Work in Progress Seminar of CFCUL’s PhD Students
“Resilience-based models of ecosystems: persistence and disturbance”
Today, resilience is an ecological concept that has grown in importance since its introduction by Holling in 1973. Since then, however, scientific research on resilience has proliferated, resulting in ambiguity due to its multiple uses in different disciplines and contexts. As the concept is generally used in its abstract sense – i.e. “the capacity of a system to persist in the face of disturbance” – the components of the general definition should be specified in order for this concept to be a useful tool for scientific practice. In ecology, resilience-based models of ecosystems would indeed represent a viable alternative to outdated equilibrium-based models. The talk will therefore present a tentative proposal for the specification of system, persistence and disturbance in the context of ecology.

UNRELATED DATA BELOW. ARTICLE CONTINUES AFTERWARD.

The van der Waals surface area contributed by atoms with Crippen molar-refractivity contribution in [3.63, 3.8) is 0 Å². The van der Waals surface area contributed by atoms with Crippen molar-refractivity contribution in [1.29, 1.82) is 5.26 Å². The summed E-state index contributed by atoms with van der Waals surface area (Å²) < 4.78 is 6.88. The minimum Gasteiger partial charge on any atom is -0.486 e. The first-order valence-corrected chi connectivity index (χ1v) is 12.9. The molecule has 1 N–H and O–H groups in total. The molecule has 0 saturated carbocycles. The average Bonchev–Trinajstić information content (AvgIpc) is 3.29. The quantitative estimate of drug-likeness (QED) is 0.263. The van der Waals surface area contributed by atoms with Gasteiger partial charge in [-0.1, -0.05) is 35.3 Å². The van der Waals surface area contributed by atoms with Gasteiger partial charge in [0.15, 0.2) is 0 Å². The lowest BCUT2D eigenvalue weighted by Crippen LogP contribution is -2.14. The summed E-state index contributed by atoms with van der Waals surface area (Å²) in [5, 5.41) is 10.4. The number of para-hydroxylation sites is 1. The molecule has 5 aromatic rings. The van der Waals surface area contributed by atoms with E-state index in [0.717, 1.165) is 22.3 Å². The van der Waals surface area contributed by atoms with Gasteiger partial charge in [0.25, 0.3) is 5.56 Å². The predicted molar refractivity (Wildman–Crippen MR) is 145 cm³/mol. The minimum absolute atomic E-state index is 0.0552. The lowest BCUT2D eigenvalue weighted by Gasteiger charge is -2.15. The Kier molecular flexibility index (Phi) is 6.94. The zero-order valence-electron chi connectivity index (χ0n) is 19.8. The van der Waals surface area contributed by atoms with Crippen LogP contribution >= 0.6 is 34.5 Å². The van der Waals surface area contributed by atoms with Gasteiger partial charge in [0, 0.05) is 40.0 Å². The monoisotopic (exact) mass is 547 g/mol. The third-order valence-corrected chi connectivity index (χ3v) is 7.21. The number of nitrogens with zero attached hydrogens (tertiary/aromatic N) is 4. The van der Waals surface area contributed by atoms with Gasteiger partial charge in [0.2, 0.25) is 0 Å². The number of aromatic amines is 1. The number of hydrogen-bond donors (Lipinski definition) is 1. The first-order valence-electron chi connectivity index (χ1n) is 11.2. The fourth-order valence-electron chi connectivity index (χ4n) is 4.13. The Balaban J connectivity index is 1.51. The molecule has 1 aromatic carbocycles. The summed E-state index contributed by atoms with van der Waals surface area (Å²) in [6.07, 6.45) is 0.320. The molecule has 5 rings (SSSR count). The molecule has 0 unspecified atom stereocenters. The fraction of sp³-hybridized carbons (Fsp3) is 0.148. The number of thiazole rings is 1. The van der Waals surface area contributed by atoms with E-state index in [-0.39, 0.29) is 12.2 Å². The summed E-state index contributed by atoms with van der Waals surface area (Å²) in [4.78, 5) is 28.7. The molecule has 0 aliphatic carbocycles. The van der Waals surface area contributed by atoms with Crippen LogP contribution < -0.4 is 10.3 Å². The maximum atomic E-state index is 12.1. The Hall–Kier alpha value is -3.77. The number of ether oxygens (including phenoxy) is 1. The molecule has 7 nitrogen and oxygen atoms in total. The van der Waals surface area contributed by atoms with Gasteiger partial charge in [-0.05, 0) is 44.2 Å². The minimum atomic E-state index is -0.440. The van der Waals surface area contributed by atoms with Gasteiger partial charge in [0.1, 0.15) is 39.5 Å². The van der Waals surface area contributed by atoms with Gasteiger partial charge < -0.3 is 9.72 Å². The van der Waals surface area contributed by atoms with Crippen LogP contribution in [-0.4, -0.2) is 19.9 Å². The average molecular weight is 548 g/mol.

“Processualist and Substantialist Perspectives on Resilient Ecological Systems”
During the past few decades Ecology has understood ecosystems as being composed of discrete entities, i.e., objects, according to a substantialist approach, and has described these components with constant parameters in its models. In order to attain a more explanatory framework, a processualist approach to ecosystems should be explored, in which their component objects are conceptualized as processes. In this perspective, the persistence of the organismic community within the ecosystem is based on its capacity to adapt to perceived environmental changes, through complex energetic processes of reconstruction and physiological adjustment. This processualist point of view is closely related to the concept of ecological resilience, which argues that the stability of ecosystems is explained through their ability to absorb or tolerate change.